The Ford Focus is the best-selling car in the company’s lineup, globally, and is known for its low cost of entry, sporty handling, and customizable exterior. Now, hoping to woo the fast-growing rally crowd and add to the company’s lineup of sports-focused vehicles, Ford has unveiled the new Focus RS, an all-wheel drive, sport-tuned Ford Focus that enters the lower-end of Ford’s new lineup of sports cars.
At the Detroit auto show (NAIAS), Ford introduced the mid-range Mustang GT 350R and the high-end Ford GT supercar. With the Ford Focus RS, they now have a full lineup of sports cars to offer customers at all ends of the driving spectrum. What’s more, the AWD Focus RS also has appeal for the rally racing crowd and will no doubt become a rally car in the Ford RX team soon. Given that the “RS” moniker is Ford’s international racing badge, it’s clear where the Focus RS got its title.
The Ford Focus RS is based on the Focus hatchback, with some exterior enhancements for both cosmetic appeal and sports focus. A larger, dedicated rear spoiler and more aggressive-looking, faster airflow front grille mark it as a Ford Focus RS over its non-RS counterparts. Much of the chrome and offset coloring of the standard Focus are gone as well, being replaced by a more “blacked out” racing look instead.
Nineteen-inch wheels are standard, reports USA Today, as are several aerodynamic improvements around the Ford Focus RS. The interior sees several race-inspired changes as well, which USA Today calls an interior “performance makeover.” This includes a flat-bottom steering wheel, alloy pedal covers, a different instrument cluster, and a supplementary bank of gauges (similar to the ST models).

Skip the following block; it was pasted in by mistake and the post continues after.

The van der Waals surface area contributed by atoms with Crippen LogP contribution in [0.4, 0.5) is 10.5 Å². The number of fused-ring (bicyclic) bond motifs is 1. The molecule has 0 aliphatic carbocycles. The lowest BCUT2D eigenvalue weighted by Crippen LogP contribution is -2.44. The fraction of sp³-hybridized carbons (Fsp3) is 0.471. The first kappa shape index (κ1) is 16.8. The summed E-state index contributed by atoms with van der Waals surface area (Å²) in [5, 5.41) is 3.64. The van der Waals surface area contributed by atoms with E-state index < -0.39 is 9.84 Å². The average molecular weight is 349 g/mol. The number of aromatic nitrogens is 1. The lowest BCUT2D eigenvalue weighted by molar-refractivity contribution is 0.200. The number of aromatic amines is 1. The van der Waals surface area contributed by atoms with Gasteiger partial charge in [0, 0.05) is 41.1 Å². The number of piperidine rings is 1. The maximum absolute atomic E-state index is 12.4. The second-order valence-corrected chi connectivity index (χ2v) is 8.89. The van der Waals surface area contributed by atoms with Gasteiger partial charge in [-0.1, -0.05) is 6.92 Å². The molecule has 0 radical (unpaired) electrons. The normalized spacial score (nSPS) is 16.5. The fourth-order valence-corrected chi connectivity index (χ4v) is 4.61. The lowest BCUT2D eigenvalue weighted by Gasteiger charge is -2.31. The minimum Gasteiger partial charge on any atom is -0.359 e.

The Ford Focus RS will have some EcoBoost engine offerings, perhaps even its own unique engine, but Ford has been quieter about this. A tuned 2.3-liter high-compression EcoBoost four-cylinder is promised, but no details on performance metrics for that engine were included in Ford’s press release about the Focus RS. They do say it will produce over 315 horsepower and is similar to the custom 2.3L engine offered in the Mustang, but with a larger intercooler. The RPM limit will be around 6,800, and a six-speed manual transmission will be offered.
Since legendary madman Ken Block, long associated with Ford, was a big part of the design process for the Ford Focus RS, of course, he also had to be featured honing the car. Video of that was featured on Torque News and has been reproduced below. Block is seen ripping the car through a Ford assembly plant before skidding out to show it to an excited crowd at its unveiling.
The Ford Focus RS is slated for release “soon,” likely as a 2016 or 2017 model year offering.